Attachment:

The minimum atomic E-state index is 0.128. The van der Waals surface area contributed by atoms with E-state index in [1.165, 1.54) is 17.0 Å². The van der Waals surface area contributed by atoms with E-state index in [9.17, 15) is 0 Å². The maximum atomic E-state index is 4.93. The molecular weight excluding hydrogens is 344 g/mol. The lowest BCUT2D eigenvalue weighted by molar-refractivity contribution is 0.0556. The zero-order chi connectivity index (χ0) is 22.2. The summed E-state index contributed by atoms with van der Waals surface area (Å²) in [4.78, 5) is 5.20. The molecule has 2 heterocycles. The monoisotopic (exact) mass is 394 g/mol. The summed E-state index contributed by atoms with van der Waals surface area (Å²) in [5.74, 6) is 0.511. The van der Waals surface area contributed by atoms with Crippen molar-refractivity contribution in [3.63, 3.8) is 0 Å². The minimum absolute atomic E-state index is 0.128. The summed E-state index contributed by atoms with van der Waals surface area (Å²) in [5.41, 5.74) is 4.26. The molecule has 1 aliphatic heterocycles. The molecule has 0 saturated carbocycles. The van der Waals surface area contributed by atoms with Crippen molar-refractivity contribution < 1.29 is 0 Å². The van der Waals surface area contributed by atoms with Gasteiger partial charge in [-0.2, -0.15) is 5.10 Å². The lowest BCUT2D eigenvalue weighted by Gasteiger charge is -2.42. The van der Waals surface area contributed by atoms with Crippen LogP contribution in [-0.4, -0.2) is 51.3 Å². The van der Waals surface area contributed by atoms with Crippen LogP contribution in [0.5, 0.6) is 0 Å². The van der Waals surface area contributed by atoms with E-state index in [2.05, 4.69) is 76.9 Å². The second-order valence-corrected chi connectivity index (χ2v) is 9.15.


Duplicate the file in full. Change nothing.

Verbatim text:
The minimum atomic E-state index is 0.128. The van der Waals surface area contributed by atoms with E-state index in [1.165, 1.54) is 17.0 Å². The van der Waals surface area contributed by atoms with E-state index in [9.17, 15) is 0 Å². The maximum atomic E-state index is 4.93. The molecular weight excluding hydrogens is 344 g/mol. The lowest BCUT2D eigenvalue weighted by molar-refractivity contribution is 0.0556. The zero-order chi connectivity index (χ0) is 22.2. The summed E-state index contributed by atoms with van der Waals surface area (Å²) in [4.78, 5) is 5.20. The molecule has 2 heterocycles. The monoisotopic (exact) mass is 394 g/mol. The summed E-state index contributed by atoms with van der Waals surface area (Å²) in [5.74, 6) is 0.511. The van der Waals surface area contributed by atoms with Crippen molar-refractivity contribution in [3.63, 3.8) is 0 Å². The minimum absolute atomic E-state index is 0.128. The summed E-state index contributed by atoms with van der Waals surface area (Å²) in [5.41, 5.74) is 4.26. The molecule has 1 aliphatic heterocycles. The molecule has 0 saturated carbocycles. The van der Waals surface area contributed by atoms with Crippen molar-refractivity contribution < 1.29 is 0 Å². The van der Waals surface area contributed by atoms with Gasteiger partial charge in [-0.2, -0.15) is 5.10 Å². The lowest BCUT2D eigenvalue weighted by Gasteiger charge is -2.42. The van der Waals surface area contributed by atoms with Crippen LogP contribution in [-0.4, -0.2) is 51.3 Å². The van der Waals surface area contributed by atoms with Crippen LogP contribution in [0.5, 0.6) is 0 Å². The van der Waals surface area contributed by atoms with E-state index in [2.05, 4.69) is 76.9 Å². The second-order valence-corrected chi connectivity index (χ2v) is 9.15.